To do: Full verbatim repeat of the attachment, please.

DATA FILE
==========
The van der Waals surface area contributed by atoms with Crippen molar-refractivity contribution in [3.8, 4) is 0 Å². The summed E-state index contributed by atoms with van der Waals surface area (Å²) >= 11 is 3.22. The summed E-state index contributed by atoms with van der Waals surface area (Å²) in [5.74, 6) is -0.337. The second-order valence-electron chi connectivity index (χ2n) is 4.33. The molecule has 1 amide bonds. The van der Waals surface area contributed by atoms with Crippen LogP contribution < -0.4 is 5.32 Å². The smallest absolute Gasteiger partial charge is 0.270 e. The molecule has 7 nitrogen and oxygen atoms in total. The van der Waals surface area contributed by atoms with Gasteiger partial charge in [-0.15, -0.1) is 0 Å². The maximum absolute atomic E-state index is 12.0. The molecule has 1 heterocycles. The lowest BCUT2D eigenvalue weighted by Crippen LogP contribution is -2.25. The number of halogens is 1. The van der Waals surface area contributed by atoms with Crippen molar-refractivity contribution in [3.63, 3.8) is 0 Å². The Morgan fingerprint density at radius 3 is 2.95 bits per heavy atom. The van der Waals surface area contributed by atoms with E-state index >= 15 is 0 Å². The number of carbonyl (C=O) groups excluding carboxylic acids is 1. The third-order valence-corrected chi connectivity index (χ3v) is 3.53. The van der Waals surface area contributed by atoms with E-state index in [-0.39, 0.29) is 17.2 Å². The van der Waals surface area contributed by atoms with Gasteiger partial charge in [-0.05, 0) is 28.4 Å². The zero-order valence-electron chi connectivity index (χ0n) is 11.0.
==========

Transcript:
The van der Waals surface area contributed by atoms with Crippen molar-refractivity contribution in [3.8, 4) is 0 Å². The summed E-state index contributed by atoms with van der Waals surface area (Å²) >= 11 is 3.22. The summed E-state index contributed by atoms with van der Waals surface area (Å²) in [5.74, 6) is -0.337. The second-order valence-electron chi connectivity index (χ2n) is 4.33. The molecule has 1 amide bonds. The van der Waals surface area contributed by atoms with Crippen LogP contribution < -0.4 is 5.32 Å². The smallest absolute Gasteiger partial charge is 0.270 e. The molecule has 7 nitrogen and oxygen atoms in total. The van der Waals surface area contributed by atoms with Gasteiger partial charge in [-0.15, -0.1) is 0 Å². The maximum absolute atomic E-state index is 12.0. The molecule has 1 heterocycles. The lowest BCUT2D eigenvalue weighted by Crippen LogP contribution is -2.25. The number of halogens is 1. The van der Waals surface area contributed by atoms with Crippen molar-refractivity contribution in [3.63, 3.8) is 0 Å². The Morgan fingerprint density at radius 3 is 2.95 bits per heavy atom. The van der Waals surface area contributed by atoms with E-state index >= 15 is 0 Å². The number of carbonyl (C=O) groups excluding carboxylic acids is 1. The third-order valence-corrected chi connectivity index (χ3v) is 3.53. The van der Waals surface area contributed by atoms with E-state index in [-0.39, 0.29) is 17.2 Å². The van der Waals surface area contributed by atoms with Gasteiger partial charge in [-0.05, 0) is 28.4 Å². The zero-order valence-electron chi connectivity index (χ0n) is 11.0.